I’m sure most of you are at least familiar with the term Premarital Agreement ( although you probably refer to it using its more common reference: a “Pre-Nup.”)

While most have heard of the term, few know understand it’s purpose or know how they work. So what exactly is a “Premarital Agreement?”:

A Premarital Agreement is a contract entered into by a couple before they marry (or before registering a Domestic Partnership). This contract usually describes what each party’s rights will be if they decide to end their marriage or if one of them dies. The most common issues covered in Premarital Agreements are those related to money, property, and support. When creating a Premarital Agreement, the parties (usually with the assistance of their Attorneys) outline, in writing, the property and/or support each party will be entitled in the event of divorce or death. However, contrary to common false belief, Premarital Agreements aren’t designed to encourage divorce or put one party at a disadvantage.

In fact, Premarital Agreements were traditionally designed to foster conditions that will help preserve a forthcoming marriage; courts believed that the availability of an enforceable Premarital Agreement would in encourage marriage. For this reason, in most states, you cannot design a Premarital Agreement however you want without regard to certain rights and obligations. Premarital Agreements that violate public policy are frowned upon by the courts and in most situations, deemed unenforceable; there are some things that a Premarital Agreement (or any other contract for that matter), cannot do:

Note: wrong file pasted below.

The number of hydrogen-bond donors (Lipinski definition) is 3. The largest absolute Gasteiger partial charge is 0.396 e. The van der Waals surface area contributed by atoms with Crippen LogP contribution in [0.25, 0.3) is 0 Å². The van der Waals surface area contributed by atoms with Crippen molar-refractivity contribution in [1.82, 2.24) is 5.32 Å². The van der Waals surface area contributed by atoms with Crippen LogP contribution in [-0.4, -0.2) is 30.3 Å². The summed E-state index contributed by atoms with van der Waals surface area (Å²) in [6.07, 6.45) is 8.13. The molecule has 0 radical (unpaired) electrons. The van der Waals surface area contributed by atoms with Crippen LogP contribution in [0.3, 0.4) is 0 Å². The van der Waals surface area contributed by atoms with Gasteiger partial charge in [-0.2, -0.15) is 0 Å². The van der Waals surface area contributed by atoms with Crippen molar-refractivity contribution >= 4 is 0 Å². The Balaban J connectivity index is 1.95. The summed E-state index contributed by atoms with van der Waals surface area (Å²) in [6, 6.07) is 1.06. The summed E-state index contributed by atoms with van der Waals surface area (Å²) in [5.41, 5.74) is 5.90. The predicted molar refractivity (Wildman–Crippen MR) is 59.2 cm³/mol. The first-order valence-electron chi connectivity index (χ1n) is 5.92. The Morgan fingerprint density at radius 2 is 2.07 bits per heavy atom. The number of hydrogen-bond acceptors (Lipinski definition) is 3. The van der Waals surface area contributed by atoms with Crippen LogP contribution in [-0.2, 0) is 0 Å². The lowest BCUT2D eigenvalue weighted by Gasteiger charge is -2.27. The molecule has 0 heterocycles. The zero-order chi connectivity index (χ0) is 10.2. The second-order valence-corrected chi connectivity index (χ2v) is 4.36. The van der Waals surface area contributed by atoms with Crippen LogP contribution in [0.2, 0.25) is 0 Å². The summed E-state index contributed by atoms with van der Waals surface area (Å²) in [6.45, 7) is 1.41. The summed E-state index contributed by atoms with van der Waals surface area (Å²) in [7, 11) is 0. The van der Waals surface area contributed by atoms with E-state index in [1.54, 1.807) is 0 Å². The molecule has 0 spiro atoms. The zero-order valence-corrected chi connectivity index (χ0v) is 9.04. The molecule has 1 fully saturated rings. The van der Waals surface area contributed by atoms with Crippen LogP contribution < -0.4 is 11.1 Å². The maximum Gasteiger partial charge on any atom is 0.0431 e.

1. Child Support: A Premarital Agreement that attempts to fix an amount or waive child support is invalid to the extent it minimizes a parent’s legal child support obligation.

2. Spousal Support– A Premarital Agreement waiving the right to receive spousal support after divorce is invalid unless each must is represented by their own lawyer and acknowledge the consequences of the waiver.

3. Premarital Agreements which require the parties to raise children in a particular religion are deemed unenforceable.

 4. It’s your fault- Premarital Agreements that penalize a party for “fault” during the marriage (such as infidelity, gambling, drug abuse, etc.), is unenforceable because it is contrary to the public policy underlying California’s “no-fault” divorce laws.